José Ordovás–Montañés, PhD
Jose grew up in a Spanish household within the Boston area, circling the perimeter with high school in Framingham, MA, college at Tufts University, and graduate studies in the Harvard Immunology program. During his undergraduate, Jose worked in human immunology labs at Biogen Idec, University College London, and Children’s Hospital Boston, where he focused on monogenic immune deficiencies. For his PhD work, Jose trained with Uli von Andrian, studying how the nervous system and the immune system function together as the principal sensory interfaces between the internal and external environments.
Due to his problem of reading a lot, having ignored epithelial cells, and wanting to return to the human system, he decided to take the plunge into the field of single cell genomics to be able to work on all cell types, all the time. As a Damon Runyon Postdoctoral Fellow in the Laboratory of Alex K. Shalek at MIT, the Broad, and the Ragon Institute, he began charting maps of human gut and airway, and discovered how human stem cells can be shaped by, and remember, inflammation. He was supported by a great team of undergraduate students, graduate students, and technicians.
Samuel Kazer, PhD
Sam is a joint postdoctoral fellow in the Ordovas-Montanes and von Andrian (HMS) labs interested in studying immune memory to viral infections at barrier tissues. Focusing on the upper respiratory tract, Sam’s research aims to characterize and functionally test epigenetic and metabolic mechanisms of trained immunity capable of protecting against viral infection.
After attending grades K-12 across four different states, Sam completed his B.A. at Columbia University, and graduate studies in the Department of Chemistry at MIT. Majoring in Chemical Physics at Columbia, his research applied non-linear spectroscopy to study enzyme-DNA and small-molecule-DNA interactions. At MIT and the Ragon Institute of MGH, MIT & Harvard, he trained with Alex Shalek, adapting low-input bulk and single-cell RNA-sequencing technologies for acute HIV infection samples to study longitudinal immune dynamics during the earliest stages of HIV disease. He plans to build on his interests in dynamic immune responses and the roles innate immune cells therein during his Postdoctoral Fellowship. Outside lab, Sam brews beer for friends and family, plays and hosts weekly bar trivia, and sits on the board of a science & technology summer camp.
Amanda is a graduate student in the lab. Returning to the Greater Boston Area, where she grew up, from the University of Rochester (U of R) with a degree in biomedical engineering, she is pursuing a PhD in Medical Engineering and Medical Physics through the Harvard-MIT Health Sciences and Technology program. At the U of R, Amanda also concentrated in cell and tissue engineering and minored in computational biology. She worked in David Dean’s lab at the U of R Medical Center, researching the safety of in vivo gene delivery via electroporation and the specificity of nuclear localization sequences. During the summers of 2017 and 2018, Amanda worked in George Church’s lab at Harvard Medical School. In summer 2017 – as a Harvard-Amgen Scholar – she researched how cancer cells can be selectively killed by inducing synthetic lethal mutations into them using CRISPR. In summer 2018 – as an intern – she evaluated whether base editors that avoid nicking DNA can increase the survival of highly edited cells.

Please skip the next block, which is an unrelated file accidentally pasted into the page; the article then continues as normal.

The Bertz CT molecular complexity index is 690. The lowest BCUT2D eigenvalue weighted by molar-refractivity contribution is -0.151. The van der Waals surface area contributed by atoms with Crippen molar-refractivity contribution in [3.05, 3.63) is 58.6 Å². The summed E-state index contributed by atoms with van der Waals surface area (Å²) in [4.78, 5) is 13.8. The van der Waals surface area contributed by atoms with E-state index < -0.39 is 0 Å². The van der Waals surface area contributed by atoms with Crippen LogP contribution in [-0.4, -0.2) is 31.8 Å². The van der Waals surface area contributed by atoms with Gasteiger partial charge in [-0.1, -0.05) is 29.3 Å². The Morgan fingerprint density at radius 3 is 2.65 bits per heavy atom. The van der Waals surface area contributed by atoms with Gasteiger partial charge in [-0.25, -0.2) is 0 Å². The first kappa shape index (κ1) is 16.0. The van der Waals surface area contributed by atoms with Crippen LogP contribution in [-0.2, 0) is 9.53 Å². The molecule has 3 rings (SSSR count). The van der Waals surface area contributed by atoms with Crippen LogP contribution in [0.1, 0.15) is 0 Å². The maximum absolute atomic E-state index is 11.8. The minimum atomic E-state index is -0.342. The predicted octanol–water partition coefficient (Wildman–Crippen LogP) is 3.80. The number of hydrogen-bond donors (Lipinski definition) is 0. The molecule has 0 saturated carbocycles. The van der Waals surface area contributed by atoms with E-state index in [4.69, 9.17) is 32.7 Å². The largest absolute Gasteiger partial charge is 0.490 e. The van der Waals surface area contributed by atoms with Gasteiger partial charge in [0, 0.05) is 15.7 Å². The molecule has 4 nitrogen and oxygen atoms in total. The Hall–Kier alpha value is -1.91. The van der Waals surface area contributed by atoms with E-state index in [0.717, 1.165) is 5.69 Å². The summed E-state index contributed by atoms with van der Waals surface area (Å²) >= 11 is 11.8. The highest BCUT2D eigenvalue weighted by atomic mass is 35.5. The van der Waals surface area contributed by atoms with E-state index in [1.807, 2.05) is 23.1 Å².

As a graduate student, Amanda is interested in applying her experience with genetic engineering, in combination with new computational and wet lab methods, to understand the mechanisms behind food allergies and autoimmune diseases better and ultimately create therapies for them. Beyond the lab, Amanda enjoys singing, dancing, writing poetry, composing music, and going for long walks.
Peter comes to the lab from Southern California, where he grew up and attended UC San Diego (UCSD) for his BS (Physiology & Neuroscience) and MS (Biology) degrees. At UCSD, Peter worked with Larry Goldstein, modeling neurodegenerative diseases in human stem cell-derived neurons and glia and developing methods for performing genome-wide CRISPR screens in these cell types. He then joined the lab of Patrick Hsu at the Salk Institute, where, as a research technician, he contributed to the metagenomic discovery, characterization, and application of novel RNA-targeting CRISPR systems.
As a graduate student, Peter is interested in expanding on and integrating his background in genome editing, technology development, neurobiology, and stem cell biology to study mechanisms and potential therapeutic opportunities in inflammatory diseases. Outside of lab, Peter loves watching basketball, reading, and listening to podcasts.
Andrew is a graduate student in the Biological and Biomedical Sciences program who is interested in defining how intercellular circuits are formed to maintain health and sustain inflammatory disease. Growing up in Toronto, Canada, he attended McMaster University where he majored in Biochemistry. Here, he worked with Patricia Liaw and investigated the mechanisms of neutrophil extracellular trap release and their involvement in the pathophysiology of sepsis. He spent a summer under Charlie Rice at The Rockefeller University where he explored the antiviral properties of stem cells.